Indica rice eaten in Tibet 1,300 years ago, report says

Tourists pose for photos in front of the Potala Palace in Lhasa, Tibet, on Feb 1, 2023. [Photo by Palden Nyima/For]

Chinese scientists have found traces of indica rice at an archaeological site in the Tibet autonomous region, indicating that Tibetans ate rice around 1,300 years ago in the early Tang Dynasty (618-907).

The discovery, made by an academic team attached to the second comprehensive scientific expedition to the Qinghai-Tibet Plateau at the Kongsangqiao ruins site in Gyirong county of Shigatse, provides the earliest evidence of indica rice on the Tibetan Plateau.

Radiocarbon dating of charred indica rice grains suggests the remains are from around the eighth century, according to a research paper.

The details of the survey were reported in a research paper published in Science China Earth Sciences journal in December.

Rice cultivated in Asia has two main subspecies, indica and japonica. Japonica rice was domesticated in the middle and lower reaches of the Yangtze River in China, and expanded to northern parts of South Asia around 4,000 years ago, and then crossbred with indigenous proto-indica to form the indica subspecies. Indica has been widely planted in Southeast Asia and China.

"When and how the indica rice spread into China is still barely understood," said Yang Xiaoyan, a professor at Lanzhou University, who was part of the scientific expedition.

"The dominant identified charcoal fragments are Himalayan pine, from which a rather cold climate is inferred, where indica rice could not be grown. This suggests it was likely to have been brought to the site," Yang said.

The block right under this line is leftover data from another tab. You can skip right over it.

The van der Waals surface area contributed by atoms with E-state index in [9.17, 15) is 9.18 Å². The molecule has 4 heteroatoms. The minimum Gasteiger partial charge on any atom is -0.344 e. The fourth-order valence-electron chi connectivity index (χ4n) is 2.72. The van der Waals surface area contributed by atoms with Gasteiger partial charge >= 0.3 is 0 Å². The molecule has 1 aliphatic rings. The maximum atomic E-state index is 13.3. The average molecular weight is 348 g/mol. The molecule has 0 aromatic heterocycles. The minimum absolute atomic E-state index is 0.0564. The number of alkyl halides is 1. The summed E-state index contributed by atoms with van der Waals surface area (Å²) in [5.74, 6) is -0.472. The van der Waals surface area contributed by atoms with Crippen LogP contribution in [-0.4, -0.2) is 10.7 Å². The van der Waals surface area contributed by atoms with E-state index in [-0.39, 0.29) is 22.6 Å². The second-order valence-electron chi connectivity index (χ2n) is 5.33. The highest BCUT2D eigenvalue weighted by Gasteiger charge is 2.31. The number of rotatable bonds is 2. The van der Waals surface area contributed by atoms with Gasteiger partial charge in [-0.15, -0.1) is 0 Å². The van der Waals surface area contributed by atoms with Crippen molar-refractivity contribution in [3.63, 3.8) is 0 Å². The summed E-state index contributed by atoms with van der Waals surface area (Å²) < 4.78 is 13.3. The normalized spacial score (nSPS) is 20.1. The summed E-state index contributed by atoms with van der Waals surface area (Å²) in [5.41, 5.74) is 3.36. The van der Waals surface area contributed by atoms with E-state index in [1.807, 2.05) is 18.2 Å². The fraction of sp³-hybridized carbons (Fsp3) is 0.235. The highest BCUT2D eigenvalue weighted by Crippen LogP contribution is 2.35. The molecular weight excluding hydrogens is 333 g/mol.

The Kongsangqiao site is located 2,676 meters above sea level in Tibet.

Written records suggest that the earliest indica rice cultivated in China was introduced from Vietnam. The Kongsangqiao site is located along the ancient Tubo-Nepal Road, which was an official route to India for ministers of the Tang Dynasty.

The shape of the charred seed is close to the long-grained indica rice, but not japonica rice, Yang said. The gene sequence of indica rice was also found in ancient DNA extracted at the site, which further confirmed it was indica rice, she said.

"It implies that the indica rice may have been spread to the plains area of China through the ancient Tubo-Nepal and Tang-Tubo roads by at least the eighth century," Yang said.

The survey was jointly conducted by several domestic academic institutes, including the Institute of Tibetan Plateau Research of the Chinese Academy of Sciences, Lanzhou University, Northwest University, the Institute of Archaeology of the Chinese Academy of Social Sciences, and the Cultural Relics Conservation Institute of the Tibet autonomous region.